In my opinion, the majority culture has a harder time understanding the minority on a deep level required for synthesizing great fictional characters than it is for the minority to understand the majority population. I don’t think Korean people in Korea, for example, understand mainstream (white) American culture. But vice versa? Perhaps. And people of color in America? Perhaps.

Maybe for some of you, the above is a matter of fact. It is definitely a matter of fact for me. But every time I bring this point up to someone in the majority (white) culture, I am often met with indignant surprise. And that disturbs me; that someone thinks they understand but does not.

This is not to say that ex-pats living abroad don’t have a minority experience in which they can absorb a new culture. To that end, I think most women write men better than men write women. (Maybe that’s the downfall of Arthur Golden–he not only failed while writing Memoirs of a Geisha at representing and writing Asian characters–he failed at writing female characters).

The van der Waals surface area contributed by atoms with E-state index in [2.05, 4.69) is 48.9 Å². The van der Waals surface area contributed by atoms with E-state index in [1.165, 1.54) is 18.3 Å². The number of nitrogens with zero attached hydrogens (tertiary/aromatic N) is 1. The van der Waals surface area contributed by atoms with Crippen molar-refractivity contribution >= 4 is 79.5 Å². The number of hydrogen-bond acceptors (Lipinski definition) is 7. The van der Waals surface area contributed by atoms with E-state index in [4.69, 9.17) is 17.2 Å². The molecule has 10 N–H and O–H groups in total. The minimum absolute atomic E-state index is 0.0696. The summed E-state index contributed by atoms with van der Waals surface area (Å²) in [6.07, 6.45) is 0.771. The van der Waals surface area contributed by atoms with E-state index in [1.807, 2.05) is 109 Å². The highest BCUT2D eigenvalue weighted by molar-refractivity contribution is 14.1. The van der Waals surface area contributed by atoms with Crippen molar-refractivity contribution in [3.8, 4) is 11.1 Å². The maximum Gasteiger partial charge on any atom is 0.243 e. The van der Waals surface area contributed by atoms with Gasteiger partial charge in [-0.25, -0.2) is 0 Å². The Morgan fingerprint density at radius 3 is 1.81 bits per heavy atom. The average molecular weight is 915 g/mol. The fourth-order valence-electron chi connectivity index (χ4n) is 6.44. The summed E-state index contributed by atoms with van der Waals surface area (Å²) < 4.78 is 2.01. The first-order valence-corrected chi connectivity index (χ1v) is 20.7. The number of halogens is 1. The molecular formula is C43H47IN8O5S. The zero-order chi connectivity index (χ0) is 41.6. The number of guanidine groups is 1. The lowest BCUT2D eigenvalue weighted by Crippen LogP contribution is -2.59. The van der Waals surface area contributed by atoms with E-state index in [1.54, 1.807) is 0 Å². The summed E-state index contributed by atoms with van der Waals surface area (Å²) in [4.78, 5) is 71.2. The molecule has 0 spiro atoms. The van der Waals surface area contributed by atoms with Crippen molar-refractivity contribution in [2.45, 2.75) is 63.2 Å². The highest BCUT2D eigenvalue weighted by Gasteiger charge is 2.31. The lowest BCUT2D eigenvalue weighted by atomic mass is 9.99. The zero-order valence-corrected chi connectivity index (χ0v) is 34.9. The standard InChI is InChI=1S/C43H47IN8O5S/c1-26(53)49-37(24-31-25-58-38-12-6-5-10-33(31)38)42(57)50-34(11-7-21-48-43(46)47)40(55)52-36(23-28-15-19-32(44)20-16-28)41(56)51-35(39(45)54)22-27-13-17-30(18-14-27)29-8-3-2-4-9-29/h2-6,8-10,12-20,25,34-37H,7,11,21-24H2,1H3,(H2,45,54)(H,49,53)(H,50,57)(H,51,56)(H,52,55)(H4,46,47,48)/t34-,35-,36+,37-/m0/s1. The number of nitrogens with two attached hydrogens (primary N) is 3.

So take a minute before you think you have “the right” to write characters of another race. It isn’t “a right.” But you could make it an act of privilege and do right. And good luck.

Update August 2013: My thoughts on this subject are continuing to evolve, as all things do. But I submitted a panel proposal on writing characters of another race (“How Far, Imagination: Writing Characters of Another Race in Fiction”) to AWP 14 in Seattle–and it’s been accepted. See you in Seattle, where we can discuss this topic together!


Filed under Race, Writing

e-books and hard copy books: the difference between buying and reading

In case many ppl are simultaneously thirsty, a wall of drinking fountains.